Albert J. Whitlock, Oscar-winning visual effects artist, died Oct. 26 in Santa Barbara following a lengthy illness. He was 84.

Born in central London, he began his career in British film studios as a young teenager. His artistic abilities brought him studio jobs in sign and title lettering, then scenic painting, and finally matte painting: the art of seamlessly combining realistic paintings with live action photography.

In the early 1950s, his skills caught Walt Disney’s eye while Whitlock was working on one of Disney’s English productions. Disney encouraged him to move his young family to America, hinting at a job offer.

After an anxious period as a billboard artist in San Francisco, Whitlock was finally hired at the Disney studio. His first assignment was lettering the titles for “20,000 Leagues Under the Sea.”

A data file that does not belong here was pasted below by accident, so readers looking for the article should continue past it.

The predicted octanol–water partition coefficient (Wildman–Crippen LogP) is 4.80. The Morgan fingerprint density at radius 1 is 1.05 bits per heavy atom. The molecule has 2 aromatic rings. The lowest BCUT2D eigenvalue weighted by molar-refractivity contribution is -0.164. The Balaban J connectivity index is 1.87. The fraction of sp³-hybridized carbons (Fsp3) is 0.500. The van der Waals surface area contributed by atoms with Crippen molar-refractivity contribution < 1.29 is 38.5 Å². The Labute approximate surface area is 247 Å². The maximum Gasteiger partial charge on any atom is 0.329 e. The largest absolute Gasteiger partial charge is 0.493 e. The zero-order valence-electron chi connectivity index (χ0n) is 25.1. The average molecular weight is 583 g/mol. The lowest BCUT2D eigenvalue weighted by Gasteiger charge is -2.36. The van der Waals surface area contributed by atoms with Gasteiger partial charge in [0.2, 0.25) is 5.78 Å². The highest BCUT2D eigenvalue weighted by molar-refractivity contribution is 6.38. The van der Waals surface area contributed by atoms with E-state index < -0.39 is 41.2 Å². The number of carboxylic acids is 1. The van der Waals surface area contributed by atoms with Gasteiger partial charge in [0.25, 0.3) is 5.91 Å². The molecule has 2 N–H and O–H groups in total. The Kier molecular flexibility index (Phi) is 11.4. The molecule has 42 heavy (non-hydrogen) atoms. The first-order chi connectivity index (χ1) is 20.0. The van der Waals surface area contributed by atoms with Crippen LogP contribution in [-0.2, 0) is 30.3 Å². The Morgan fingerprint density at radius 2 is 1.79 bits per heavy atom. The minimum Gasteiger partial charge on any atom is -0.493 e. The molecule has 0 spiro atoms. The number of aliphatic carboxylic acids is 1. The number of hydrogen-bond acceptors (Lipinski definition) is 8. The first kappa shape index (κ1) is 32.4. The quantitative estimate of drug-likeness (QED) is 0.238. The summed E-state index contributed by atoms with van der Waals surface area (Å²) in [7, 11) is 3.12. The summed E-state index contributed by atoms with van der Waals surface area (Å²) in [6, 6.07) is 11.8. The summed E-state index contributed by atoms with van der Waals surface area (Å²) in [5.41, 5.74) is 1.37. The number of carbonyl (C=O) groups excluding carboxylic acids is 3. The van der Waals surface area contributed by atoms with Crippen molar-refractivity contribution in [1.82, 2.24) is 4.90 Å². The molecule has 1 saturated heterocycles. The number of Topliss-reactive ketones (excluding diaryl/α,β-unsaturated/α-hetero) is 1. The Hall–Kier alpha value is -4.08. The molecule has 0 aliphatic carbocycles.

In the early ’60s, Whitlock moved to Universal Studios to head its Matte Dept. There he expanded the importance of matte painting, incorporating it as an active participant in storytelling.

At Universal, Whitlock created matte effects and designs for more than 140 films, but he was best known for his close association with Alfred Hitchcock, particularly for his work in “The Birds,” “Marnie,” “Torn Curtain” and “Topaz.”

Hitchcock declared Whitlock to be “the finest artist working in films.” Along the way, Whitlock won back-to-back Oscars for “Earthquake” and “The Hindenburg.”

He stayed at Universal until his retirement in 1985; among his last films at the Studio were “Greystoke” and “Dune.”

On movies from “The Learning Tree” to “Bound for Glory,” from “The Sting,” to Mel Brooks’ “History of the World: Part 1,” Whitlock made dust storms and tornadoes operate on cue, and brought the past to life.

Whitlock was a former governor of the Motion Picture Academy and an associate member of the American Society of Cinematographers.

He is survived by his wife, June, two sons and two grandsons.